It is quite inconsequential to limit the number of SIM cards a person has when NIN will become a prerequisite for SIM card registration. If NIN becomes to telecommunication what BVN is to banking, people can have as many SIM cards as they wish and they will still be registered under one database.

  • Stringent Measures on SIM and ID Cards Registrations

It is embarrassing to hear that despite several registrations and re-registrations of SIMs, claims about use of unregistered SIMs and inappropriately registered SIMs are still in existence and are used by criminals. It is time then for the agencies concerned to ensure that all activated SIM cards are duly registered. This will be easier when the NIN prerequisite policy becomes implemented. However, there is also need to ensure that NIN acquisition is as thorough as BVN is so as to avoid making mockery of the whole effort. In fact, NCC needs to learn a lot from CBN.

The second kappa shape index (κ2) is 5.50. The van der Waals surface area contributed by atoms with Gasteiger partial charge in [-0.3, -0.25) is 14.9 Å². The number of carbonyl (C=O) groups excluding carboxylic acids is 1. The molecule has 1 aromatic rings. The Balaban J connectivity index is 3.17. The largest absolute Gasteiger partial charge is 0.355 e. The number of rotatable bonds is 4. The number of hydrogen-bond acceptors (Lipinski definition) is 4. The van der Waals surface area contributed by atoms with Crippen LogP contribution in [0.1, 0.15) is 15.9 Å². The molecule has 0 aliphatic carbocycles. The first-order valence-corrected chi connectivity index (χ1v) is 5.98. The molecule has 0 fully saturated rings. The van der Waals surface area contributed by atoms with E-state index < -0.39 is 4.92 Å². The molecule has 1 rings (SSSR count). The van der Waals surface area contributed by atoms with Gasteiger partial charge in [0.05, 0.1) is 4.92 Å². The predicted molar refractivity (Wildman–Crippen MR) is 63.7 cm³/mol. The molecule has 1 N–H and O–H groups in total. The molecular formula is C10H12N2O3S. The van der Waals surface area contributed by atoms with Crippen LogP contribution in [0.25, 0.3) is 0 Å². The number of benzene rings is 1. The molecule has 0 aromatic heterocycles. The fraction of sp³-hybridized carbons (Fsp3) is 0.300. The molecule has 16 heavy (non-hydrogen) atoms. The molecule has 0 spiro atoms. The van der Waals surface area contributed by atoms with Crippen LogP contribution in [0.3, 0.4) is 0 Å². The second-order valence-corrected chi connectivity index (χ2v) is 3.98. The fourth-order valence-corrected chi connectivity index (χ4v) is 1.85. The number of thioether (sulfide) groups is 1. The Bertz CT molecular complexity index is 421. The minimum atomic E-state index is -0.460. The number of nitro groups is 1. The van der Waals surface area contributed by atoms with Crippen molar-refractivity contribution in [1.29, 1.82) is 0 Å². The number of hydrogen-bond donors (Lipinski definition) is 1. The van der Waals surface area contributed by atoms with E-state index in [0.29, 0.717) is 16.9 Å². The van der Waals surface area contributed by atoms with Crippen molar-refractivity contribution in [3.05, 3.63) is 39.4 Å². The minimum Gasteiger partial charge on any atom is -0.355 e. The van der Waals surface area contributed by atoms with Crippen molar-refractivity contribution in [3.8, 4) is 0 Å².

• Modifying the Maximum Number of SIM Cards

Should NCC insist on a maximum number of SIM cards to be owned and registered against a person’s NIN, it will then be necessary that they adjust the number they will restrict on people. For instance, it will be improper to treat businesses the same way private individuals are treated. In other words, the number of SIM cards owned by business owners should be more than that of others. Secondly, private individuals should be given the right to subscribe to all of the major service providers within the country.